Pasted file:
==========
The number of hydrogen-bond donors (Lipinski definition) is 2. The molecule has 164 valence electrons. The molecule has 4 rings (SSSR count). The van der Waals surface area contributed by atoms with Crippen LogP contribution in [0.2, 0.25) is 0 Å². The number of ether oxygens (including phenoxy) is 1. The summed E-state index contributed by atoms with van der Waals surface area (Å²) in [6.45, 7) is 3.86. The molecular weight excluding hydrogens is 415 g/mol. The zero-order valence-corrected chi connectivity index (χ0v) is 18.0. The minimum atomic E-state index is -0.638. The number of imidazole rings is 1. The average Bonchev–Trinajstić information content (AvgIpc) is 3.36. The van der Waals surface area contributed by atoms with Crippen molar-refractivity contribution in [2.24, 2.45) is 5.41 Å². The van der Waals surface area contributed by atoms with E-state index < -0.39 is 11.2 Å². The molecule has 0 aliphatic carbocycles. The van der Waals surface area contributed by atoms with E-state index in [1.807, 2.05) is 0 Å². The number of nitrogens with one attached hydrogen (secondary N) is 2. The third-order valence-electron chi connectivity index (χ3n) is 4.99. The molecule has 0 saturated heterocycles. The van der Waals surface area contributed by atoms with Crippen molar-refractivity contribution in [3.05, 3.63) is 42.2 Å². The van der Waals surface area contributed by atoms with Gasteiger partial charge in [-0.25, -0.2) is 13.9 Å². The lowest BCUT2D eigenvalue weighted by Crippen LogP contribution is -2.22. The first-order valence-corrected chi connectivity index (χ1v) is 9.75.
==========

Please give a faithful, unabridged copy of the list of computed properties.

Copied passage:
The number of hydrogen-bond donors (Lipinski definition) is 2. The molecule has 164 valence electrons. The molecule has 4 rings (SSSR count). The van der Waals surface area contributed by atoms with Crippen LogP contribution in [0.2, 0.25) is 0 Å². The number of ether oxygens (including phenoxy) is 1. The summed E-state index contributed by atoms with van der Waals surface area (Å²) in [6.45, 7) is 3.86. The molecular weight excluding hydrogens is 415 g/mol. The zero-order valence-corrected chi connectivity index (χ0v) is 18.0. The minimum atomic E-state index is -0.638. The number of imidazole rings is 1. The average Bonchev–Trinajstić information content (AvgIpc) is 3.36. The van der Waals surface area contributed by atoms with Crippen molar-refractivity contribution in [2.24, 2.45) is 5.41 Å². The van der Waals surface area contributed by atoms with E-state index < -0.39 is 11.2 Å². The molecule has 0 aliphatic carbocycles. The van der Waals surface area contributed by atoms with E-state index in [1.807, 2.05) is 0 Å². The number of nitrogens with one attached hydrogen (secondary N) is 2. The third-order valence-electron chi connectivity index (χ3n) is 4.99. The molecule has 0 saturated heterocycles. The van der Waals surface area contributed by atoms with Crippen molar-refractivity contribution in [3.05, 3.63) is 42.2 Å². The van der Waals surface area contributed by atoms with Gasteiger partial charge in [-0.25, -0.2) is 13.9 Å². The lowest BCUT2D eigenvalue weighted by Crippen LogP contribution is -2.22. The first-order valence-corrected chi connectivity index (χ1v) is 9.75.